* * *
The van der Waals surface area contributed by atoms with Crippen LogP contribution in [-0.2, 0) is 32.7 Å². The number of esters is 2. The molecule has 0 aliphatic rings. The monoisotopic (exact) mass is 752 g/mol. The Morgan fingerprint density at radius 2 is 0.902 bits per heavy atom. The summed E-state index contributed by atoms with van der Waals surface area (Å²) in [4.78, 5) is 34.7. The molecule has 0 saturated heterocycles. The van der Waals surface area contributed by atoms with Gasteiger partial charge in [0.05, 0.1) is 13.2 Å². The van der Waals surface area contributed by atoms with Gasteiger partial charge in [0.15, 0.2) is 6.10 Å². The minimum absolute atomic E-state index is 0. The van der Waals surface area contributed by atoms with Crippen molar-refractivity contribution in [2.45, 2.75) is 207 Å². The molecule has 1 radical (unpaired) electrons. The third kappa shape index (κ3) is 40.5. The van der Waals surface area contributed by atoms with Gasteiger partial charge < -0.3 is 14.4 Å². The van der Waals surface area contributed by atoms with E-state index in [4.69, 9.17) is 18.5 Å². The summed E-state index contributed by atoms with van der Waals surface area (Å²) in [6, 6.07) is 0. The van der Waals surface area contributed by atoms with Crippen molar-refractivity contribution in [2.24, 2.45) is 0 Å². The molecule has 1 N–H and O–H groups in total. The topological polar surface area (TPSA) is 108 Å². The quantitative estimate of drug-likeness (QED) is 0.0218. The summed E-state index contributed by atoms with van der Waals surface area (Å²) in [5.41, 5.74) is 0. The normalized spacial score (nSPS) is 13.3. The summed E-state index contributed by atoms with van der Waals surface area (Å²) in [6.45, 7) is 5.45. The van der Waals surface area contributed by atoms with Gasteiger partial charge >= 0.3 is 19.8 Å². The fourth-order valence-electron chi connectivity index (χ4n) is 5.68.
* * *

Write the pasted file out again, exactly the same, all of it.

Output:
The van der Waals surface area contributed by atoms with Crippen LogP contribution in [-0.2, 0) is 32.7 Å². The number of esters is 2. The molecule has 0 aliphatic rings. The monoisotopic (exact) mass is 752 g/mol. The Morgan fingerprint density at radius 2 is 0.902 bits per heavy atom. The summed E-state index contributed by atoms with van der Waals surface area (Å²) in [4.78, 5) is 34.7. The molecule has 0 saturated heterocycles. The van der Waals surface area contributed by atoms with Gasteiger partial charge in [0.05, 0.1) is 13.2 Å². The van der Waals surface area contributed by atoms with Gasteiger partial charge in [0.15, 0.2) is 6.10 Å². The minimum absolute atomic E-state index is 0. The van der Waals surface area contributed by atoms with Crippen molar-refractivity contribution in [2.45, 2.75) is 207 Å². The molecule has 1 radical (unpaired) electrons. The third kappa shape index (κ3) is 40.5. The van der Waals surface area contributed by atoms with Gasteiger partial charge < -0.3 is 14.4 Å². The van der Waals surface area contributed by atoms with E-state index in [4.69, 9.17) is 18.5 Å². The summed E-state index contributed by atoms with van der Waals surface area (Å²) in [6, 6.07) is 0. The van der Waals surface area contributed by atoms with Crippen molar-refractivity contribution in [2.24, 2.45) is 0 Å². The molecule has 1 N–H and O–H groups in total. The topological polar surface area (TPSA) is 108 Å². The quantitative estimate of drug-likeness (QED) is 0.0218. The summed E-state index contributed by atoms with van der Waals surface area (Å²) in [5.41, 5.74) is 0. The normalized spacial score (nSPS) is 13.3. The summed E-state index contributed by atoms with van der Waals surface area (Å²) in [6.45, 7) is 5.45. The van der Waals surface area contributed by atoms with Gasteiger partial charge >= 0.3 is 19.8 Å². The fourth-order valence-electron chi connectivity index (χ4n) is 5.68.